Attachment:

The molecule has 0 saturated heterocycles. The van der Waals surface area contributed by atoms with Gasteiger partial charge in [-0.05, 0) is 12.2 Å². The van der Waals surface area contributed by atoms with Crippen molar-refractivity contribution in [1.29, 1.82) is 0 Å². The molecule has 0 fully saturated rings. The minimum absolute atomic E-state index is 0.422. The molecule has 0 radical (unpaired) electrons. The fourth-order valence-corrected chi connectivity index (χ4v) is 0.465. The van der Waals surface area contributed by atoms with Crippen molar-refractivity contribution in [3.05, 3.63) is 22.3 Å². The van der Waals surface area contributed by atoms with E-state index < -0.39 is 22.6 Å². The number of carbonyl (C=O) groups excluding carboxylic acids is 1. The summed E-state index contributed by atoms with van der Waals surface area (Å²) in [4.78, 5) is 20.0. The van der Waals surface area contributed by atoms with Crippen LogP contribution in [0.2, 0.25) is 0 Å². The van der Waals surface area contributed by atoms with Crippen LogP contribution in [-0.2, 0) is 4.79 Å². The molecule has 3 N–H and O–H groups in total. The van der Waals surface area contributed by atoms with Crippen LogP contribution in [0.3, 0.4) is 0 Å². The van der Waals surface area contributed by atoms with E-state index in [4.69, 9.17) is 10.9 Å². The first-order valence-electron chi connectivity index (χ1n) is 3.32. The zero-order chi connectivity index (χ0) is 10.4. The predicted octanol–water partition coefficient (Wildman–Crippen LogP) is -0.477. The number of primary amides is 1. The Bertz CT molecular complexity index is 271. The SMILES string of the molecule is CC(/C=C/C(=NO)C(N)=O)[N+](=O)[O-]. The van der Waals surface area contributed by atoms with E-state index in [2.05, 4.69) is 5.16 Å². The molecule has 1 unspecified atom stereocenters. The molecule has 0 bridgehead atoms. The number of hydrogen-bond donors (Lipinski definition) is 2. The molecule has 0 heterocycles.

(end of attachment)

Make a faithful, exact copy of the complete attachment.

The molecule has 0 saturated heterocycles. The van der Waals surface area contributed by atoms with Gasteiger partial charge in [-0.05, 0) is 12.2 Å². The van der Waals surface area contributed by atoms with Crippen molar-refractivity contribution in [1.29, 1.82) is 0 Å². The molecule has 0 fully saturated rings. The minimum absolute atomic E-state index is 0.422. The molecule has 0 radical (unpaired) electrons. The fourth-order valence-corrected chi connectivity index (χ4v) is 0.465. The van der Waals surface area contributed by atoms with Crippen molar-refractivity contribution in [3.05, 3.63) is 22.3 Å². The van der Waals surface area contributed by atoms with E-state index < -0.39 is 22.6 Å². The number of carbonyl (C=O) groups excluding carboxylic acids is 1. The summed E-state index contributed by atoms with van der Waals surface area (Å²) in [4.78, 5) is 20.0. The van der Waals surface area contributed by atoms with Crippen LogP contribution in [0.2, 0.25) is 0 Å². The van der Waals surface area contributed by atoms with Crippen LogP contribution in [-0.2, 0) is 4.79 Å². The molecule has 3 N–H and O–H groups in total. The van der Waals surface area contributed by atoms with Crippen LogP contribution in [0.3, 0.4) is 0 Å². The van der Waals surface area contributed by atoms with E-state index in [4.69, 9.17) is 10.9 Å². The first-order valence-electron chi connectivity index (χ1n) is 3.32. The zero-order chi connectivity index (χ0) is 10.4. The predicted octanol–water partition coefficient (Wildman–Crippen LogP) is -0.477. The number of primary amides is 1. The Bertz CT molecular complexity index is 271. The SMILES string of the molecule is CC(/C=C/C(=NO)C(N)=O)[N+](=O)[O-]. The van der Waals surface area contributed by atoms with E-state index in [2.05, 4.69) is 5.16 Å². The molecule has 1 unspecified atom stereocenters. The molecule has 0 bridgehead atoms. The number of hydrogen-bond donors (Lipinski definition) is 2. The molecule has 0 heterocycles.